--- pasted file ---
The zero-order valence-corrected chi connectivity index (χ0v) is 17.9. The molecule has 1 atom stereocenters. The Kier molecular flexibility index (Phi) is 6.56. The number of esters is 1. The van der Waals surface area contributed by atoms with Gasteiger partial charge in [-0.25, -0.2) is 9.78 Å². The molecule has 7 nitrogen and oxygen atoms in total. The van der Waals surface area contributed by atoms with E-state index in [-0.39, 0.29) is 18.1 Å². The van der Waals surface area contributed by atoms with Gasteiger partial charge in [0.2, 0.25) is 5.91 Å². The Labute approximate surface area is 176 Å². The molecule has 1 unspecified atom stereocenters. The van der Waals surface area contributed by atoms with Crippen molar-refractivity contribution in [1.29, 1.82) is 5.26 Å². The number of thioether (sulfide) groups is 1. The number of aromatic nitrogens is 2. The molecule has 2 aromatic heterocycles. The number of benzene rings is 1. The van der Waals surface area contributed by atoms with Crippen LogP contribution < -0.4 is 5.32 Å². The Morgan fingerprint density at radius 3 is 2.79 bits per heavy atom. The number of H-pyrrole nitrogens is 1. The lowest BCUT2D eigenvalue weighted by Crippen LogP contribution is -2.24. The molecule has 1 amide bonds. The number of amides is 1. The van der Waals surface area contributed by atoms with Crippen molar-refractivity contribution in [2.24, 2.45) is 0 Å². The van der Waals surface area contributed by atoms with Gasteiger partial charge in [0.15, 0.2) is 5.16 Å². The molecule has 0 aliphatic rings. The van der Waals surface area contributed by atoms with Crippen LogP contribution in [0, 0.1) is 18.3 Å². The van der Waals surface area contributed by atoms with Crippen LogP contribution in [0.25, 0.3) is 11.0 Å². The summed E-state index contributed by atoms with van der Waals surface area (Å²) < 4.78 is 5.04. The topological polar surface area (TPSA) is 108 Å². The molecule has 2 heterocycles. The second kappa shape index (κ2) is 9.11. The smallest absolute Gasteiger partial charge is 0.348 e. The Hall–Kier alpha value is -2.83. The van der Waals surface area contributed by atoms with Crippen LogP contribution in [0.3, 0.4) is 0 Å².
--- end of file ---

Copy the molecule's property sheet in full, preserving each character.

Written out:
The zero-order valence-corrected chi connectivity index (χ0v) is 17.9. The molecule has 1 atom stereocenters. The Kier molecular flexibility index (Phi) is 6.56. The number of esters is 1. The van der Waals surface area contributed by atoms with Gasteiger partial charge in [-0.25, -0.2) is 9.78 Å². The molecule has 7 nitrogen and oxygen atoms in total. The van der Waals surface area contributed by atoms with E-state index in [-0.39, 0.29) is 18.1 Å². The van der Waals surface area contributed by atoms with Gasteiger partial charge in [0.2, 0.25) is 5.91 Å². The Labute approximate surface area is 176 Å². The molecule has 1 unspecified atom stereocenters. The van der Waals surface area contributed by atoms with Crippen molar-refractivity contribution in [1.29, 1.82) is 5.26 Å². The number of thioether (sulfide) groups is 1. The number of aromatic nitrogens is 2. The molecule has 2 aromatic heterocycles. The number of benzene rings is 1. The van der Waals surface area contributed by atoms with Crippen LogP contribution < -0.4 is 5.32 Å². The Morgan fingerprint density at radius 3 is 2.79 bits per heavy atom. The number of H-pyrrole nitrogens is 1. The lowest BCUT2D eigenvalue weighted by Crippen LogP contribution is -2.24. The molecule has 1 amide bonds. The number of amides is 1. The van der Waals surface area contributed by atoms with Crippen molar-refractivity contribution in [2.24, 2.45) is 0 Å². The van der Waals surface area contributed by atoms with Gasteiger partial charge in [0.15, 0.2) is 5.16 Å². The molecule has 0 aliphatic rings. The van der Waals surface area contributed by atoms with Crippen LogP contribution in [0, 0.1) is 18.3 Å². The van der Waals surface area contributed by atoms with Crippen LogP contribution in [0.25, 0.3) is 11.0 Å². The summed E-state index contributed by atoms with van der Waals surface area (Å²) < 4.78 is 5.04. The topological polar surface area (TPSA) is 108 Å². The molecule has 2 heterocycles. The second kappa shape index (κ2) is 9.11. The smallest absolute Gasteiger partial charge is 0.348 e. The Hall–Kier alpha value is -2.83. The van der Waals surface area contributed by atoms with Crippen LogP contribution in [0.3, 0.4) is 0 Å².